Josh, our laughs and conversations over this book for the past few months have molded some of these chapters into what they are, and I have you to thank for that. I appreciate your open-mindedness to creativity and believing in my characters as much as I do. If that’s not love, I don’t know what is.
FIVE MINUTES AGO
, I was worried I would never forget what I saw over the past year in combat. Five minutes ago, I was focused on making it through another day with a fake smile on my face. Five minutes ago, I wasn’t considering what would happen in five minutes—what I would have to see.
“Jags, we need you to head into Candlewood. The first responders need more help and they’ve just called us because they’re short on medics.”
“For what, sir?” I don’t know what he’s referring to. I must have missed some information or news during my half hour commute here, so I’m looking at my commanding officer with questioning eyes, waiting for him to tell me what the hell is going on.
“There was a double explosion at West-Side Market in Candlewood about twenty minutes ago now. Gather your men and get down there, stat.” We don’t normally get called off base unless the State is desperate for backup. “It was an attack of some sort, son. Watch yourself down there.”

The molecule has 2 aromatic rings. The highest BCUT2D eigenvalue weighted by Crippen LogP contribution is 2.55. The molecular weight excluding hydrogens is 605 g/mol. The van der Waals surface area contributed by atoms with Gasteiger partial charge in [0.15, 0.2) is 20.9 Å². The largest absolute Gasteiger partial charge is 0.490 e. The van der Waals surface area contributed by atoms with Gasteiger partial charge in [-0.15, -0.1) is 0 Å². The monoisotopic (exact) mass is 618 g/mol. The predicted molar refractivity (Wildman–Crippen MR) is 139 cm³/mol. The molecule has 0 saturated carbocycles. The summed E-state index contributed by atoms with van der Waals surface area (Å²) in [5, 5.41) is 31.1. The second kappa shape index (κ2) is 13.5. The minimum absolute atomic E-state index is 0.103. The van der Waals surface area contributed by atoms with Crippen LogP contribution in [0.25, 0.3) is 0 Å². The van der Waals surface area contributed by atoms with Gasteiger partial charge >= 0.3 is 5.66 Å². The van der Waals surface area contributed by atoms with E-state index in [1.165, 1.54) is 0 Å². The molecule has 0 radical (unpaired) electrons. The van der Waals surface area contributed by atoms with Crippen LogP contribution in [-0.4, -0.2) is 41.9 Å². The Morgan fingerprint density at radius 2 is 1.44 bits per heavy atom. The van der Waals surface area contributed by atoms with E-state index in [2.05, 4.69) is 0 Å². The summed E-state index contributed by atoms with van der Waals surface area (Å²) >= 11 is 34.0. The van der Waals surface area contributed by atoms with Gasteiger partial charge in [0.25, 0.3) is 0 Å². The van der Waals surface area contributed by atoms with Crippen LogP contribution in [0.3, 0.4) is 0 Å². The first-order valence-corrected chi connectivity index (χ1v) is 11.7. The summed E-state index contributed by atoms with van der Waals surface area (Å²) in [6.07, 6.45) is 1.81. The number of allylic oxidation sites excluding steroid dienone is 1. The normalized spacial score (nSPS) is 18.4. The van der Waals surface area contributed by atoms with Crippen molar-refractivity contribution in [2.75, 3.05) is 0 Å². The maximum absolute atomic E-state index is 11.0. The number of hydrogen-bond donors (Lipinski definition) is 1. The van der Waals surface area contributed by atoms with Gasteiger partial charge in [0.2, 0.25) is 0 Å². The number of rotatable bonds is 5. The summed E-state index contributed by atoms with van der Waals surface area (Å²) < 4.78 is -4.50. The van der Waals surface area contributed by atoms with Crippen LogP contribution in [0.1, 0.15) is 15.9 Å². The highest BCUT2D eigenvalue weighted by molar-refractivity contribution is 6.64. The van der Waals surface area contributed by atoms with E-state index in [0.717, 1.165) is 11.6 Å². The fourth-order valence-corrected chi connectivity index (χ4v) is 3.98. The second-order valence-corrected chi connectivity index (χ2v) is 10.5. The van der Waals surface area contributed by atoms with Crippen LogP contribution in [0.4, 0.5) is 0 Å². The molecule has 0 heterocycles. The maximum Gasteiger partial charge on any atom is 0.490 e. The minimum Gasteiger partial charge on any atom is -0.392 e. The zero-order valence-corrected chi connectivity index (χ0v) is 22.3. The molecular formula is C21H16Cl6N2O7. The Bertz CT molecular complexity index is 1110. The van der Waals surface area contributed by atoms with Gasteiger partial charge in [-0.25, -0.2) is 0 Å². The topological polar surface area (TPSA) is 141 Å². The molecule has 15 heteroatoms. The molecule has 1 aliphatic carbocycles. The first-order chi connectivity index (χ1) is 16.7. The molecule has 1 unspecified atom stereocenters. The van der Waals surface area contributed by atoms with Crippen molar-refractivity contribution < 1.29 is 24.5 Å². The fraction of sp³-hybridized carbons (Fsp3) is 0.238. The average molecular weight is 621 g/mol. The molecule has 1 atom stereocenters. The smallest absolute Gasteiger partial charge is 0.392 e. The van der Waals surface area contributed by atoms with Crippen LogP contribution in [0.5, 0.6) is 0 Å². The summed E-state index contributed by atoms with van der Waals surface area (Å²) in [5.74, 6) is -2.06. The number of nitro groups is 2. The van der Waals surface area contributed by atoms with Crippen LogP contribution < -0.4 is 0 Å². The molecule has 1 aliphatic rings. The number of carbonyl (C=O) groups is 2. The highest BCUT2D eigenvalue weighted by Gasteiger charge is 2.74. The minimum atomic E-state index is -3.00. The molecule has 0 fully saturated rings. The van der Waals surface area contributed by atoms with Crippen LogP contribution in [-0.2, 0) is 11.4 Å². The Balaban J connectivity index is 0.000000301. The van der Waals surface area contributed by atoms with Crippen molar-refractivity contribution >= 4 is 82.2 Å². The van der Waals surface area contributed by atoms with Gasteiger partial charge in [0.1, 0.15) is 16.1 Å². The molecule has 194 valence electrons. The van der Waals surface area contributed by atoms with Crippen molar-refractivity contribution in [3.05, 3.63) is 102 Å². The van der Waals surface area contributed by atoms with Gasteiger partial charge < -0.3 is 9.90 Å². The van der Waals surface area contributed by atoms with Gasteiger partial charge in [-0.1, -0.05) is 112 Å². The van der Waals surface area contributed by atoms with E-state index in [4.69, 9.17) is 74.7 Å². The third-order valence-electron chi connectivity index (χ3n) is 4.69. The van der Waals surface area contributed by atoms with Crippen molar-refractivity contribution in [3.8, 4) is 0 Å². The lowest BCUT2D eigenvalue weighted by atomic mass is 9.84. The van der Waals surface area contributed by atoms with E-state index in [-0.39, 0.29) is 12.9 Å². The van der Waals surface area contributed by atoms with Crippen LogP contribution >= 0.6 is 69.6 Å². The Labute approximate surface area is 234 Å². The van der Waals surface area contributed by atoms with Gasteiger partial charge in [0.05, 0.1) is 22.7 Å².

“Yes, sir,” I respond while running through a to-do list in my head. I’ve only been home from Afghanistan for a few weeks, but I feel disoriented, preparing for the unknown at home in the United States. This shit isn’t supposed to happen here.
But it does
. All the fucking time now.
We arrive at the location and find complete chaos. My men disperse into different areas to help people while I just stop for a moment and look around. I take it all in for a long second, needing to evaluate the situation as a whole before I decide on a plan of action.
People are screaming, running in every direction. Many are injured, blood dripping down the sides of their faces. Others are limping, with clothes torn or being used as tourniquets.
But worst of all is the children. Some are hurt badly, and some look lost, standing still in the middle of the parking lot, utterly confused and terrified, crying for their parents.
Fuck, fuck, fuck!